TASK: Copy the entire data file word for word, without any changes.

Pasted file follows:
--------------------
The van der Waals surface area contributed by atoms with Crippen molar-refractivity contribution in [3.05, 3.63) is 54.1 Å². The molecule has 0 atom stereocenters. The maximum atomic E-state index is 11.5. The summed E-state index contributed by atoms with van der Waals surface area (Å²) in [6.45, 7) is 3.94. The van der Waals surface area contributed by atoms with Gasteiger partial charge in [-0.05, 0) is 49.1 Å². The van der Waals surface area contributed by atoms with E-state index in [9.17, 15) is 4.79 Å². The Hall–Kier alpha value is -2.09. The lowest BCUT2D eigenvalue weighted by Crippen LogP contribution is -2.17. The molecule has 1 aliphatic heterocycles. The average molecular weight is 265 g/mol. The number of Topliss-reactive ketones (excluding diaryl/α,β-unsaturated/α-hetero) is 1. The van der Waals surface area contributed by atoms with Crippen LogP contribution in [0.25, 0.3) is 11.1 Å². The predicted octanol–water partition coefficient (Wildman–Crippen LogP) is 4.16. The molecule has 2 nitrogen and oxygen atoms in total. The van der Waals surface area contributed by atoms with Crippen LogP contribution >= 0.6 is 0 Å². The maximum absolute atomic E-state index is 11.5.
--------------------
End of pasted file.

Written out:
The van der Waals surface area contributed by atoms with Crippen molar-refractivity contribution in [3.05, 3.63) is 54.1 Å². The molecule has 0 atom stereocenters. The maximum atomic E-state index is 11.5. The summed E-state index contributed by atoms with van der Waals surface area (Å²) in [6.45, 7) is 3.94. The van der Waals surface area contributed by atoms with Gasteiger partial charge in [-0.05, 0) is 49.1 Å². The van der Waals surface area contributed by atoms with E-state index in [9.17, 15) is 4.79 Å². The Hall–Kier alpha value is -2.09. The lowest BCUT2D eigenvalue weighted by Crippen LogP contribution is -2.17. The molecule has 1 aliphatic heterocycles. The average molecular weight is 265 g/mol. The number of Topliss-reactive ketones (excluding diaryl/α,β-unsaturated/α-hetero) is 1. The van der Waals surface area contributed by atoms with Crippen LogP contribution in [0.25, 0.3) is 11.1 Å². The predicted octanol–water partition coefficient (Wildman–Crippen LogP) is 4.16. The molecule has 2 nitrogen and oxygen atoms in total. The van der Waals surface area contributed by atoms with Crippen LogP contribution >= 0.6 is 0 Å². The maximum absolute atomic E-state index is 11.5.